Everyone apart from the finicky kid in the Kellog’s Rice Krispies advert who exclaims; “Fish! I hate fish!”, loves the slimy creatures that reside in our seas. However, everyone also knows that too much of a good thing can be bad. Consequently, on the dawn of a new decade, we find ourselves in a very fishy situation…
The Common Fisheries Policy (CFP) was first mentioned in the 1957 ‘Treaty of Lisbon’. The idea was suggested to maintain a healthy harvest of fish from what is a shared (common) resource; the seas and oceans of Europe. The policy has come under much criticism from fishermen, activists and politicians; as each party looks to fight a divided cause. There are understandable shouts from fishermen that say that such policies will ruin their livelihood, yet on the other hand they are prepared to admit that the current level of fishing is unsustainable (and that prices will rocket).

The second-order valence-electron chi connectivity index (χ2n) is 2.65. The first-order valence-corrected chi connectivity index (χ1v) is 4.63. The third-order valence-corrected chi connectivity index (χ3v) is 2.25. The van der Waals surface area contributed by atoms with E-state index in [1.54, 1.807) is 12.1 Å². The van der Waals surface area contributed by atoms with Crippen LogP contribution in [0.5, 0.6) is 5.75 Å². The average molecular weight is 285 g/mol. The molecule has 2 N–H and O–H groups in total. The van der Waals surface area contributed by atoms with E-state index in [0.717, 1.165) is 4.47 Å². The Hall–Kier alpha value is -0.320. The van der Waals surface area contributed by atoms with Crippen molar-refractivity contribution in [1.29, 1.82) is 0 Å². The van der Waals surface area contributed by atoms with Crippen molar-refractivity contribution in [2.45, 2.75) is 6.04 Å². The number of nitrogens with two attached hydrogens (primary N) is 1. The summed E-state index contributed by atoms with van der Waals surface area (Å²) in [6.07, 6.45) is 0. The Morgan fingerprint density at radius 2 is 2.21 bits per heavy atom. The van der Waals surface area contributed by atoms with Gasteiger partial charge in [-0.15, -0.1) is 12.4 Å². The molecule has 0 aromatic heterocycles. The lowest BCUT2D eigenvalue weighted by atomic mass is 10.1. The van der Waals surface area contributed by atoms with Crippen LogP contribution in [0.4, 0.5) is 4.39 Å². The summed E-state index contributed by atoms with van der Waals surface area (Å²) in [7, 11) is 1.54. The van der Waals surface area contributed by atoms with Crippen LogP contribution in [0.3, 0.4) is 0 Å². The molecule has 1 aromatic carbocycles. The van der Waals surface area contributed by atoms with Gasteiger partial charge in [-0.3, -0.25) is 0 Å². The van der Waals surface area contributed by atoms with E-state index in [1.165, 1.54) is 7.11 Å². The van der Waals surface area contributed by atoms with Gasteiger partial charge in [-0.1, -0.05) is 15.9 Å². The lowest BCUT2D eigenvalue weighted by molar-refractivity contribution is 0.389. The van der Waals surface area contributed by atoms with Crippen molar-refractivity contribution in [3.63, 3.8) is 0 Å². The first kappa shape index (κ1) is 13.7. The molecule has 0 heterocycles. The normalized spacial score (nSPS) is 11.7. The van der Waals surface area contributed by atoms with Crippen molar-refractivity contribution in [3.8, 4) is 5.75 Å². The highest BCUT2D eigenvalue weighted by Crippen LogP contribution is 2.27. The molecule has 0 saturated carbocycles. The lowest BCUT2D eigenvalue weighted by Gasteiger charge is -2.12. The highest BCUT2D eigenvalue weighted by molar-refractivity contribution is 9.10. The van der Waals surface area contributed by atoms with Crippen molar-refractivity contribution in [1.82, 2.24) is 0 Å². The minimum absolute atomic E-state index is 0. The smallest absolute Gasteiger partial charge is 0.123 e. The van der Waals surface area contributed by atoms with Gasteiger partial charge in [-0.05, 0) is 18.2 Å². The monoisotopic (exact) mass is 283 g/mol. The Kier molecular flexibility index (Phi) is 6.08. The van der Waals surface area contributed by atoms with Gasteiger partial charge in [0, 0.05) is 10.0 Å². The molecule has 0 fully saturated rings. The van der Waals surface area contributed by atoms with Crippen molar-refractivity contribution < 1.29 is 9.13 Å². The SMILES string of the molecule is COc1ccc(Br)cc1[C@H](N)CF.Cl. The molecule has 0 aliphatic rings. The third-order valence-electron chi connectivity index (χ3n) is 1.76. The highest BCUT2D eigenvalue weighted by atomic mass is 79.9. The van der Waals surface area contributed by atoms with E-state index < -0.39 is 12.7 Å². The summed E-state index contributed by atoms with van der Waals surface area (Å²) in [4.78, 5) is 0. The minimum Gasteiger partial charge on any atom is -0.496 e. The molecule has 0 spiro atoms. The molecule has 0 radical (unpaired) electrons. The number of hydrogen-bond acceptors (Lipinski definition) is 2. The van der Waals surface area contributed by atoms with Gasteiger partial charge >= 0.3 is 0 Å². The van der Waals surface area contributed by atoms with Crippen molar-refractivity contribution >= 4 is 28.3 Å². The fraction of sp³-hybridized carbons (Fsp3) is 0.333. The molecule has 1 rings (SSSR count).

In 10 years, I don’t want to take my (future) children to a fish n’ chip shop, to find that a portion of cod is the cost of a car, and haddock a house. So, what’s being done?
‘Quotas’, ‘tariffs’ and ‘permits’ are all terms familiar to this problem. They are all terms, deficiently designed in a mahogany board room in Brussels to try to solve an ongoing ‘tragedy of the commons’. But, are a few fancy terms all we’ve got?
‘Sea Shepherd’ to the rescue! If the boys in Brussels are the brains (supposedly), then the marine-warriors at Sea Shepherd are the brawn. Combining intelligence and knowledge of the seas with “direct-action tactics”, they seek to achieve similar targets (to the CFP) of maintaining fish stocks for future generations. Having worked with many marine species, and in many areas of the world, Sea Shepherd are relentless in their quest for cleaner, friendlier and more sustainable seas. Recent projects included “ramming and disabling the notorious pirate whaler, the Sierra”, protecting the Galapagos, as well as defending Dolphins off the Japanese coast.
Their mission is serious;
“…to end the destruction of habitat and slaughter of wildlife in the world’s oceans in order to conserve and protect ecosystems and species.”
With the level of fishing increasing, and the manner worsening, the problem needs to be resolved sooner, rather then later.
Sea Shepherd will be visiting X in the City in October to spread the word, so give their stand (or their website: www.seashepherd.org) a visit to find out how you can help out.